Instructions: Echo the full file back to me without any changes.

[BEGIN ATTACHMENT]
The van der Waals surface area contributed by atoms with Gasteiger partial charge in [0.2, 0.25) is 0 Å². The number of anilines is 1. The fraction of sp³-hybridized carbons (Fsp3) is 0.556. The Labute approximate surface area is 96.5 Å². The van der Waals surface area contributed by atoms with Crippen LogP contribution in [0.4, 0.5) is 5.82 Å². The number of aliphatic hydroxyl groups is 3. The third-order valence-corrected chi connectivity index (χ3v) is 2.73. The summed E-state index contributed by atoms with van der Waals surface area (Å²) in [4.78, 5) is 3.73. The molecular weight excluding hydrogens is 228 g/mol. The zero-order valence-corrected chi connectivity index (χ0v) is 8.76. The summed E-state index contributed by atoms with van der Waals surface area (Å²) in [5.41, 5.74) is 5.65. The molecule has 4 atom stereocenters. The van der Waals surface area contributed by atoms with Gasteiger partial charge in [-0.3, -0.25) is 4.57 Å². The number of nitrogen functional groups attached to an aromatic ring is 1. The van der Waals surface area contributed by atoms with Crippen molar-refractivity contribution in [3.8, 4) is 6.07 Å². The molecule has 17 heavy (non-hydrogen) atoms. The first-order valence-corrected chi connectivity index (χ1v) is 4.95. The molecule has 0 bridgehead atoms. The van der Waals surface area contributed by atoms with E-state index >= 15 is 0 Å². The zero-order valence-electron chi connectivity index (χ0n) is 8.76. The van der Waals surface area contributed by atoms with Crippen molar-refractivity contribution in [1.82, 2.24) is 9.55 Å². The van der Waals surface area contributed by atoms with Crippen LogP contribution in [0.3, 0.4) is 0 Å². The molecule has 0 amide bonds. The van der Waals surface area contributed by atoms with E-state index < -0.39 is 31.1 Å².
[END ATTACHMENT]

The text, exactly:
The van der Waals surface area contributed by atoms with Gasteiger partial charge in [0.2, 0.25) is 0 Å². The number of anilines is 1. The fraction of sp³-hybridized carbons (Fsp3) is 0.556. The Labute approximate surface area is 96.5 Å². The van der Waals surface area contributed by atoms with Crippen LogP contribution in [0.4, 0.5) is 5.82 Å². The number of aliphatic hydroxyl groups is 3. The third-order valence-corrected chi connectivity index (χ3v) is 2.73. The summed E-state index contributed by atoms with van der Waals surface area (Å²) in [4.78, 5) is 3.73. The molecular weight excluding hydrogens is 228 g/mol. The zero-order valence-corrected chi connectivity index (χ0v) is 8.76. The summed E-state index contributed by atoms with van der Waals surface area (Å²) in [5.41, 5.74) is 5.65. The molecule has 4 atom stereocenters. The van der Waals surface area contributed by atoms with Gasteiger partial charge in [-0.3, -0.25) is 4.57 Å². The number of nitrogen functional groups attached to an aromatic ring is 1. The van der Waals surface area contributed by atoms with Crippen molar-refractivity contribution in [3.8, 4) is 6.07 Å². The molecule has 17 heavy (non-hydrogen) atoms. The first-order valence-corrected chi connectivity index (χ1v) is 4.95. The molecule has 0 bridgehead atoms. The van der Waals surface area contributed by atoms with E-state index >= 15 is 0 Å². The zero-order valence-electron chi connectivity index (χ0n) is 8.76. The van der Waals surface area contributed by atoms with Crippen molar-refractivity contribution in [1.82, 2.24) is 9.55 Å². The van der Waals surface area contributed by atoms with Crippen LogP contribution in [0.3, 0.4) is 0 Å². The molecule has 0 amide bonds. The van der Waals surface area contributed by atoms with E-state index < -0.39 is 31.1 Å².